Featured Research

from universities, journals, and other organizations

Corticosteroid injection, physiotherapy do not provide significant improvement for 'tennis elbow'

Date:
February 5, 2013
Source:
American Medical Association (AMA)
Summary:
Among patients with chronic unilateral lateral epicondylalgia ("tennis elbow"), a single injection of corticosteroid medication was associated with poorer outcomes after one year and higher recurrence rates compared with placebo, while eight weeks of physiotherapy did not significantly improve long-term outcomes, according to a new study.

Among patients with chronic unilateral lateral epicondylalgia ("tennis elbow"), a single injection of corticosteroid medication was associated with poorer outcomes after one year and higher recurrence rates compared with placebo, while eight weeks of physiotherapy did not significantly improve long-term outcomes, according to a study appearing in the February 6 issue of JAMA.

"Use of corticosteroid injections to treat lateral epicondylalgia is increasingly discouraged, partly because evidence of long-term efficacy has not been found, and due to high recurrence rates," according to background information in the article. Combining corticosteroid injection with physiotherapy to compensate for the poor long-term outcomes of corticosteroid injections has been evaluated in only 2 small studies, and the long-term effects of combining these therapies are not known.

Brooke K. Coombes, Ph.D., of the University of Queensland, St. Lucia, Australia, and colleagues conducted a study to evaluate the effectiveness of corticosteroid injection, multimodal physiotherapy, or both in 165 patients with unilateral lateral epicondylalgia of longer than 6 weeks' duration. The patients were enrolled between July 2008 and May 2010; 1-year follow-up was completed in May 2011. Patients were randomized to either corticosteroid injection (n = 43), placebo injection (n = 41), corticosteroid injection plus physiotherapy (n = 40), or placebo injection plus physiotherapy (n = 41). The 2 primary outcomes were 1-year global rating of change scores for complete recovery or much improvement and 1-year recurrence (defined as complete recovery or much improvement at 4 or 8 weeks, but not later) analyzed on an intention-to-treat basis. Secondary outcomes included complete recovery or much improvement at 4 and 26 weeks.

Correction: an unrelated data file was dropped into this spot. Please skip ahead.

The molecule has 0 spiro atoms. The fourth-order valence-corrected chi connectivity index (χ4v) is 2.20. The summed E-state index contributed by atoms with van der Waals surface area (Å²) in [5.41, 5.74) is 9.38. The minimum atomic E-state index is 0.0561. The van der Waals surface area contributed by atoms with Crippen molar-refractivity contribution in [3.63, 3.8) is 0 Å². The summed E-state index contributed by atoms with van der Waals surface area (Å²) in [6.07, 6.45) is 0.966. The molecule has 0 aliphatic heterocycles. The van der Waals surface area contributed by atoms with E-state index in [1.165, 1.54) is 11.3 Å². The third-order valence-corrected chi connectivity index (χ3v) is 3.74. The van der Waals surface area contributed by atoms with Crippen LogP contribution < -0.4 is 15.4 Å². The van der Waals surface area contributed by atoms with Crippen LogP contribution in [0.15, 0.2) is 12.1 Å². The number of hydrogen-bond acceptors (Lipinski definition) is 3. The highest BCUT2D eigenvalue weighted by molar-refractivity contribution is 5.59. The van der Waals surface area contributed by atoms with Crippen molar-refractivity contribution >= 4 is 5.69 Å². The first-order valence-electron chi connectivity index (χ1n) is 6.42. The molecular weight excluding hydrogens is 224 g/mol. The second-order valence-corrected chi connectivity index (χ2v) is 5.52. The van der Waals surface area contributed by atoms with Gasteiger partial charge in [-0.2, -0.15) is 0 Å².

The researchers found that corticosteroid injection demonstrated lower complete recovery or much improvement at 1 year compared with placebo injection (83 percent vs. 96 percent) and greater recurrence (54 percent vs. 12 percent). There were no differences between physiotherapy and no physiotherapy at 1 year for complete recovery or much improvement (91 percent vs. 88 percent) or recurrence (29 percent vs. 38 percent).

There were no significant interaction effects at 26 weeks. The corticosteroid injection demonstrated lower complete recovery or much improvement compared with the placebo injection (55 percent vs. 85 percent). Physiotherapy compared with no physiotherapy demonstrated no effects on the outcomes of complete recovery or much improvement (71 percent vs. 69 percent), and with no significant differences on measures of worst pain; resting pain; pain and disability; and quality of life.

"At 4 weeks, there was a significant interaction between corticosteroid injection and physiotherapy, whereby patients receiving the placebo injection plus physiotherapy had greater complete recovery or much improvement vs. no physiotherapy (39 percent vs. 10 percent, respectively). However, there was no difference between patients receiving the corticosteroid injection plus physiotherapy vs. corticosteroid alone (68 percent vs. 71 percent, respectively)," the authors write.